Benefits of greenfield projects

There are some very beneficial features of greenfield projects, including:

  • Innovation: greenfield projects allow teams to start from scratch. This means there is a lot of room for innovation and new ideas
  • Flexibility: since no system or infrastructure exists, there is no dependency on any previous system. The project is therefore lenient and one can create new solutions with a lot of flexibility
  • Customization: a company or team can tailor solutions to users’ needs and requirements. This gives teams much more control over customization

Drawbacks of greenfield projects

As with any benefits, there are also disadvantages and drawbacks. For greenfield projects, the main ones are:

  • Cost: because of the absence of the current system, it might be expensive to build a totally new project from scratch
  • Risk: since the company and team are venturing into the unknown, there are risks of developing a wrong solution. There’s a chance that the project might not be the right fit for the company or users it’s aiming for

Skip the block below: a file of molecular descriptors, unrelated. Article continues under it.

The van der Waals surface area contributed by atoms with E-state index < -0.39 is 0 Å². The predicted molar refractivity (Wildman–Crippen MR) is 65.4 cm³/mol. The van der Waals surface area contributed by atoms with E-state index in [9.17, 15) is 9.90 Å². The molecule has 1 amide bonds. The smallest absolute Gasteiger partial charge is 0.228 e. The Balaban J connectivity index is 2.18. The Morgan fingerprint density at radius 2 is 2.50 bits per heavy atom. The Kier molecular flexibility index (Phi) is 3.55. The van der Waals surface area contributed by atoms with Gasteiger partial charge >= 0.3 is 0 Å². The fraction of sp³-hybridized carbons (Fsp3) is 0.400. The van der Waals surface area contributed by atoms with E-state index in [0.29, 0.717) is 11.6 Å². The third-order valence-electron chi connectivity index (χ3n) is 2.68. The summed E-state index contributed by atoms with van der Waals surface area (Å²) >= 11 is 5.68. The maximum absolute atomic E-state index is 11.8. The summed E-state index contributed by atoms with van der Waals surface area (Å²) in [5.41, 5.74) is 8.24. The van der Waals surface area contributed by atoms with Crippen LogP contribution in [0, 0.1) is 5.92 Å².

• Lack of initial feedback: since the project is completely new, it might be difficult to get initial feedback from users

5 stages of a greenfield project

A greenfield project has five stages:

  1. Defining the project scope/kick-off
  2. Conducting market research
  3. Building the product roadmap
  4. Implementing the project
  5. Launching the project

Stages Of A Greenfield Project

Let’s explain each stage in more detail below.

1. Defining the project scope/kick-off

The hardest part of leading a greenfield project as a product manager is the kick-off and defining the initial project scope. Unlike a brownfield project, there is no starting point or reference. Should we start with engineering or design? What should the MVP be? How do we bring all the stakeholders together?

Here’s what I did as a product manager back when I led a greenfield project:

  1. Identified all the potential stakeholders. This included an engineering manager, design lead, lead engineer, and operations lead.
  2. Scheduled a daily, 15-minute check-in with all the relevant stakeholders every day for one month
  3. Assigned tasks to the stakeholders. For example, a task could be the product manager coming up with all the possible use cases for engineering and design understanding the scope of the work
  4. Documented the progress of the tasks and made sure that they were worked on